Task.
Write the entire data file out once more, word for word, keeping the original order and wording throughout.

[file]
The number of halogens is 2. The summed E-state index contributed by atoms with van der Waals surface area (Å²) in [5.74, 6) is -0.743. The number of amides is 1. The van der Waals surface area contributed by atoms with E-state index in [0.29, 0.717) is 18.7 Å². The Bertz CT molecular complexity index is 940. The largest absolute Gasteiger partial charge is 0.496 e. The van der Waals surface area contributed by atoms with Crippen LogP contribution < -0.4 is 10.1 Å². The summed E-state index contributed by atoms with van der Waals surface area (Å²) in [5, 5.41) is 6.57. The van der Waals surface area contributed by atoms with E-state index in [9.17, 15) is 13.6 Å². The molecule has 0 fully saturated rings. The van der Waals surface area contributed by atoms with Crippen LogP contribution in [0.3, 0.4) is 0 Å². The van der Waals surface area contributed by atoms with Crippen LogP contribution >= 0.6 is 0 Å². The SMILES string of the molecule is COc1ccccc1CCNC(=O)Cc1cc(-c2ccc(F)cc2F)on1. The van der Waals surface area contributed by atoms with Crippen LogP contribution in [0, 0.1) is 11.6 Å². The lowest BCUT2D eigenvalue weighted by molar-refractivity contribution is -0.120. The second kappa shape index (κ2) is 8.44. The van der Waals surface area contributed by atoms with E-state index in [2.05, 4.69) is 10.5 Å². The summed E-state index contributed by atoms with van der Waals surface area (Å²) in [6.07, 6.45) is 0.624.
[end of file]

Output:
The number of halogens is 2. The summed E-state index contributed by atoms with van der Waals surface area (Å²) in [5.74, 6) is -0.743. The number of amides is 1. The van der Waals surface area contributed by atoms with E-state index in [0.29, 0.717) is 18.7 Å². The Bertz CT molecular complexity index is 940. The largest absolute Gasteiger partial charge is 0.496 e. The van der Waals surface area contributed by atoms with Crippen LogP contribution < -0.4 is 10.1 Å². The summed E-state index contributed by atoms with van der Waals surface area (Å²) in [5, 5.41) is 6.57. The van der Waals surface area contributed by atoms with E-state index in [9.17, 15) is 13.6 Å². The molecule has 0 fully saturated rings. The van der Waals surface area contributed by atoms with Crippen LogP contribution in [0.3, 0.4) is 0 Å². The van der Waals surface area contributed by atoms with Crippen LogP contribution >= 0.6 is 0 Å². The SMILES string of the molecule is COc1ccccc1CCNC(=O)Cc1cc(-c2ccc(F)cc2F)on1. The van der Waals surface area contributed by atoms with Crippen LogP contribution in [0, 0.1) is 11.6 Å². The lowest BCUT2D eigenvalue weighted by molar-refractivity contribution is -0.120. The second kappa shape index (κ2) is 8.44. The van der Waals surface area contributed by atoms with E-state index in [2.05, 4.69) is 10.5 Å². The summed E-state index contributed by atoms with van der Waals surface area (Å²) in [6.07, 6.45) is 0.624.